Publishers Weekly August 2, 2021

Publishers Weekly magazine is the definitive professional resource covering every aspect of book publishing and book selling. Over 20,000 book and media professionals turn to Publishers Weekly each week for news and information. Publishers Weekly covers the creation, production, marketing and sale of the written word in book, audio, video and electronic formats.

Pays:
United States
Langue:
English
Éditeur:
PWxyz, LLC
Fréquence:
Weekly
6,92 €(TVA Incluse)
189,44 €(TVA Incluse)
51 Numéros

dans ce numéro

1 min
the week in publishing

Organizers of the National Book Awards plan to hold an in-person ceremony at New York City’s Cipriani Wall Street on November 17. Last year’s event was a virtual one, and the 2021 ceremony will retain some digital elements. Ann Seaton and Kristin Rasmussen have been named co-executive directors of the California Independent Booksellers Alliance. Seaton is the former director of operations for CALIBA, and Rasmussen is the general manager of Pages, a bookstore in Manhattan Beach, Calif. Revenue at Reed Exhibitions, parent company of the London Book Fair and the retired BookExpo, declined 40% in the first half of 2021 compared to last year, and parent company RELX gave a tepid forecast for the business for the remainder of the year. Revenue at Hachette Book Group rose 14.8% in the first half of…

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2 min
in the habit

Among the theories publishers have about why book sales rose in 2020 is the idea that people have been reading more during the pandemic. That theory has been borne out in part by a recently released survey by the U.S. Department of Labor that found average time spent reading among people ages 15 and up increased 21% in May–December 2020 over the same period in 2019. The data, taken from the American Time Use survey, shows that reading of all kinds increased from an average of 0.28 hours (a little under 17 minutes) per day in 2019 to 0.34 hours (a little more than 20 minutes) per day last year. The survey also found that time spent daily on leisure and sports activities as a whole increased at a slower rate…

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1 min
print unit sales fell 4.9% in late july

With sales in nonfiction categories all falling again, unit sales of print books declined 4.9% overall in the week ended July 24, 2021, from the comparable week in 2020, at outlets that report to NPD BookScan. Three political books were atop the adult nonfiction list, but sales in the category dropped 12.6%. Last year at this time, Mary Trump’s Too Much and Never Enough was still riding high, selling more than 405,000 copies, and Ben Shapiro’s How to Destroy American in Three Easy Steps sold more than 54,000 copies. In the most recent week, American Marxism by Mark Levin stayed #1 in the category, selling nearly 128,000 copies, while a book on the Trump administration, I Alone Can Fix It by Carol Leonnig and Philip Rucker, sold almost 91,000 copies…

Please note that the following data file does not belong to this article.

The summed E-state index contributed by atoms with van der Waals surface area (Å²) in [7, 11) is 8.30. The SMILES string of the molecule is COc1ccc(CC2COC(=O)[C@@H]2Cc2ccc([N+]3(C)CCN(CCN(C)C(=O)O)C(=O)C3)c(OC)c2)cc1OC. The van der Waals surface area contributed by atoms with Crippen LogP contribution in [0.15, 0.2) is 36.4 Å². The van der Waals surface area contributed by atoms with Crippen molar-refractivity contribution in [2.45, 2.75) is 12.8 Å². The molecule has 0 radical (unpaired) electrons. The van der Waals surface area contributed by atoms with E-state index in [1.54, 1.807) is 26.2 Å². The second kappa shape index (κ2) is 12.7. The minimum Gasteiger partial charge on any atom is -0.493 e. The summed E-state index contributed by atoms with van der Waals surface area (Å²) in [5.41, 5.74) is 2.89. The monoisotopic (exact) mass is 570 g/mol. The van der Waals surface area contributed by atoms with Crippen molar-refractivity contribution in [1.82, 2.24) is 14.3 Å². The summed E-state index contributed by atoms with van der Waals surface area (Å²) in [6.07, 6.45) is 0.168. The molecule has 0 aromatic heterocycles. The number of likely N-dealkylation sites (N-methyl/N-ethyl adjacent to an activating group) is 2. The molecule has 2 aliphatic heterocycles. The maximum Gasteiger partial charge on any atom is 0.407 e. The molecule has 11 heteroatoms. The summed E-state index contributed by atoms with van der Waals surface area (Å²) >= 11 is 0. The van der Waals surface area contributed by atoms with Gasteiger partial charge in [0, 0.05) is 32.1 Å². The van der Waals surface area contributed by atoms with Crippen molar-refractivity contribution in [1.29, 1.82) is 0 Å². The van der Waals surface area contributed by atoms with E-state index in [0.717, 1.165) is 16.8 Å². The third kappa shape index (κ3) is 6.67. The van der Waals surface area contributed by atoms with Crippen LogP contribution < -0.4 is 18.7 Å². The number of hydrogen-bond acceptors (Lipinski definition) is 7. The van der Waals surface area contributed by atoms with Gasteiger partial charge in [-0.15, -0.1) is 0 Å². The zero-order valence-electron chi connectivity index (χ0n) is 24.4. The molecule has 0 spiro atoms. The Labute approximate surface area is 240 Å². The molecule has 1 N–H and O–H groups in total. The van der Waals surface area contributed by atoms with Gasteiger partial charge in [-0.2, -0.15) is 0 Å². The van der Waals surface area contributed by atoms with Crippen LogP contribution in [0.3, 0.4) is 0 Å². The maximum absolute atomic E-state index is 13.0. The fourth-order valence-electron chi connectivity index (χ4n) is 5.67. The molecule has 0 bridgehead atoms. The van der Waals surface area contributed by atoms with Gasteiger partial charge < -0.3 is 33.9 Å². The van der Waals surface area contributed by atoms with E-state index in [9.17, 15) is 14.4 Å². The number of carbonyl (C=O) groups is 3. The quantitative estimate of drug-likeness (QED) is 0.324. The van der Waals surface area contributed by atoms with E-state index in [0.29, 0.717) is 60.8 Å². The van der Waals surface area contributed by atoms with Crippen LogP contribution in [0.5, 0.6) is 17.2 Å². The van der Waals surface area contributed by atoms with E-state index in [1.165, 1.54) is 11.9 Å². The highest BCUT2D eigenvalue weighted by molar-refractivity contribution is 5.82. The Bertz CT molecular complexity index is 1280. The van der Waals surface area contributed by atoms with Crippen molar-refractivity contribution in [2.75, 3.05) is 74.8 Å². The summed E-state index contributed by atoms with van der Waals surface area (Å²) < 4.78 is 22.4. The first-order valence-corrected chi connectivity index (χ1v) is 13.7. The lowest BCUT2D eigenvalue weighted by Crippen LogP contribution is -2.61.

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5 min
for liveright, good editing is good business

Norton’s Liveright Publishing imprint has had many commercial hits and award-winning titles in the 10 years since it was relaunched by editor-in-chief and publishing director Robert Weil. Its recent awards include two 2021 Pulitzer Prizes, and it’s had several National Book Award and National Book Critics Circle Award winners over the past decade. Liveright specializes in serious works on history and literature and has published significant graphic works by Robert and Aline Crumb, Jules Feiffer, David Small, and Ed Sorel, and others. The house has been particularly successful publishing nonfiction works on Black life and the impacts of systemic racism—Weil started acquiring books by Black scholars in the 1990s while at St. Martin’s—as well as on popular culture. “We don’t do typical bestselling books, but people also like good books,” Weil said.…

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4 min
llewellyn marks 120 years of publishing

Llewellyn Worldwide, which was founded in 1901 in Portland, Ore., celebrates its 120th birthday in early September in what v-p Gabe Weschcke calls a “happy, mature, successful, healthy phase” of its long history as one of the largest spirituality publishers in the world. The company was started by Llewellyn George, an astrologer who emigrated from Wales in the late 19th century and launched his publishing career with newsletters, books, and almanacs, including the Moon Sign Book, first released in 1905 and republished annually ever since. The A to Z Horoscope Maker and Delineator, released in 1910, put the publishing house on the map for the astrology community, and a revised version remains in print today. George moved the company from Portland to Los Angeles in 1920, and he continued to run it…

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3 min
deals

DEAL OF THE WEEK Yang Goes ‘Forward’ with Crown Entrepreneur, presidential candidate, and New York City mayoral candidate Andrew Yang sold his next book to Crown executive editor Paul Whitlach. Set for release in October, Forward: Notes on the Future of Our Democracy will examine what it is really like to run for president, while also issuing a “scathing indictment of America’s era of institutional failure,” the publisher said. In the book, it added, Yang argues that a series of reforms, including data rights and fact-based governance, are the keys to “jump-starting political and economic systems that are breaking down.” Crown took world rights from David Larabell at CAA. Green’s ‘Stardust’ Settles at Hanover In a three-book deal, Hanover Square Press senior editor John Glynn acquired North American and audio rights to…

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